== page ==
By Violet Ikong
Violence erupted in Sudan on April 15 and since that time the likelihood of all-out civil war has increased day by day. Already, estimates indicate that 420 people have been killed – the majority civilians – and over 3,500 people have been wounded. Many nations have withdrawn their diplomatic corps, including the U.S., France, Italy, Spain, and Canada. The United Nations reports that tens of thousands of people have fled Sudan to neighboring Chad.
Key areas affected include Sudan’s capital city Khartoum, and Omdurman, located on the opposite bank of the Nile River from Khartoum. Civilians are living in fear, not sure what will happen next. All this trouble lands on top of an already egregiously difficult situation, with one third of the population suffering from hunger, and lack of medicines and other essentials.
“The conflict began as rumors. We heard the military and paramilitary groups were going to fight, but we didn’t take those rumors seriously. We just woke up and there was a conflict staring at us,” said Eyhab Mohammed, a 28-year-old Sudanese citizen who lives in Khartoum. The current situation is the consequence of a conflict between the Sudanese military, led by General Abdel-Fattah al-Burhan, and the Rapid Support Forces (RSF), a paramilitary group commanded by General Mohamed Hamdan Dagalo.
In 2019, both leaders collaborated to depose former Sudanese President Omar al-Bashir. In 2021, they again worked together on a military takeover that ended with their control of the Sudanese government. However, the two are now at loggerheads over control of the country’s assets, and the RSF’s wish to be incorporated into the country’s military.
Elections are tentatively scheduled for July 2023. However, the conflict has left many doubting the possibility of Sudan transitioning into democracy any time soon. More civilians are fleeing Sudan daily. In addition to Chad, some are heading north to the Egyptian border, others north-east toward ports on the Red Sea. Military bases were the first points of attack, and all airports in the country were immediately closed following orders from the country’s military.
“I live close to one of the military bases and even right now, they’re shooting. I can hear gunshots a few kilometers from my house. The paramilitary are trying to take control,” Mohammed said. Telecommunications company MTN Sudan was ordered to shut down its internet service on April 15, but the order was reversed on April 16, at which time Sudanese citizens took to social media to raise alarm about the conflict.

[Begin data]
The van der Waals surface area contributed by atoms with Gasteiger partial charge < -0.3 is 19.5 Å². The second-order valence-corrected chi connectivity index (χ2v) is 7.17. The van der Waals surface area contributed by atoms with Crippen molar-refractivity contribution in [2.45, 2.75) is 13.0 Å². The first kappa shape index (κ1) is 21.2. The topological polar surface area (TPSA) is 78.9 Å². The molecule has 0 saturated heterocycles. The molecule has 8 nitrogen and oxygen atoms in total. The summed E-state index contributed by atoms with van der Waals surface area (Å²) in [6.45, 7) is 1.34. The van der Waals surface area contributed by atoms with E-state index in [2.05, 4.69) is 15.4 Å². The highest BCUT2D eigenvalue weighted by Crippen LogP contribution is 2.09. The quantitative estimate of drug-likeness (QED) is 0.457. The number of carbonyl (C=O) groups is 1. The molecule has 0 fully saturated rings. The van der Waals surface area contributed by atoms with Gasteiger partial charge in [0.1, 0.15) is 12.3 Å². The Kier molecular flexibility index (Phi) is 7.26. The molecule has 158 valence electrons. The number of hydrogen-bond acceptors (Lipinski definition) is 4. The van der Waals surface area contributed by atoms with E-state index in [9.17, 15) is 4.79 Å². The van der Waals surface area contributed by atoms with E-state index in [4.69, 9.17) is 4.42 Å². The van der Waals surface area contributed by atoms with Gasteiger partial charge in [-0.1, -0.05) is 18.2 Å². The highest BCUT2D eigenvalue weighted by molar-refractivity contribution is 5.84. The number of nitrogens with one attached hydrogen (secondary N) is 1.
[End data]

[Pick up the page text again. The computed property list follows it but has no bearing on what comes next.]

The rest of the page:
A 24-hour ceasefire was set to begin by 6 p.m. on April 18, to enable the evacuation of foreign nationals by their respective governments. However, the ceasefire failed and fighting continued across the country. Three aid workers from the World Food Program were killed, causing the organization to temporarily suspend its activities in the country. Cindy McCain, the program’s Executive Director, said in a statement on April 16, “Any loss of life in humanitarian service is unacceptable and I demand immediate steps to guarantee the safety of those who remain. Aid workers are neutral and should never be a target. Threats to our teams make it impossible to operate safely and effectively in the country and carry out WFP’s critical work.”
The statement further read, “In a separate incident, one WFP-managed U.N. Humanitarian Air Service (UNHAS) aircraft was also significantly damaged at Khartoum International Airport during an exchange of gunfire on 15 April, seriously impacting WFP’s ability to move humanitarian workers and aid within the country. While we review the evolving security situation, we are forced to temporarily halt all operations in Sudan. WFP is committed to assisting the Sudanese people facing dire food insecurity, but we cannot do that if the safety and security of our teams is not guaranteed.”
Access to water, electricity, and healthcare services is another challenge currently facing the country. About 52 out of 74 hospitals in Khartoum and neighboring states are reported to be out of service. The Central Committee of Sudanese Doctors (CCSD) stated on their Facebook page on April 20 that five ambulances had been attacked by military forces, and others had been prevented from transporting patients. Several hospitals are also reported to be running low on medical supplies. Tedros Adhanom, the Director General of the World Health Organization, has expressed concerns over the development and called on all sides involved in the conflict to “heed the call for a humanitarian pause.”
In a Twitter message Adhanom said, “The lack of safe access, of electricity, food, water, personnel, and the diminishing medical supplies are making it nearly impossible for many health facilities to function at the exact time when there are thousands injured, in need of urgent care.”
The conflict raises the twin questions of what will become of refugees who had previously fled from other countries to Sudan for safety. Sudan currently hosts over one million refugees with 75% of them being refugees from South Sudan. Uganda, Kenya, and Ethiopia share borders with Sudan. Their governments wonder how they can cater to the large number of Sudanese citizens who could run to them for protection. Humanitarian organizations are also concerned by the specter of more displaced people at a time when well over 100 million people worldwide are already displaced.
“If there was an escape route, I would leave the country to any neighboring country. It is very scary here,” Mohammed said.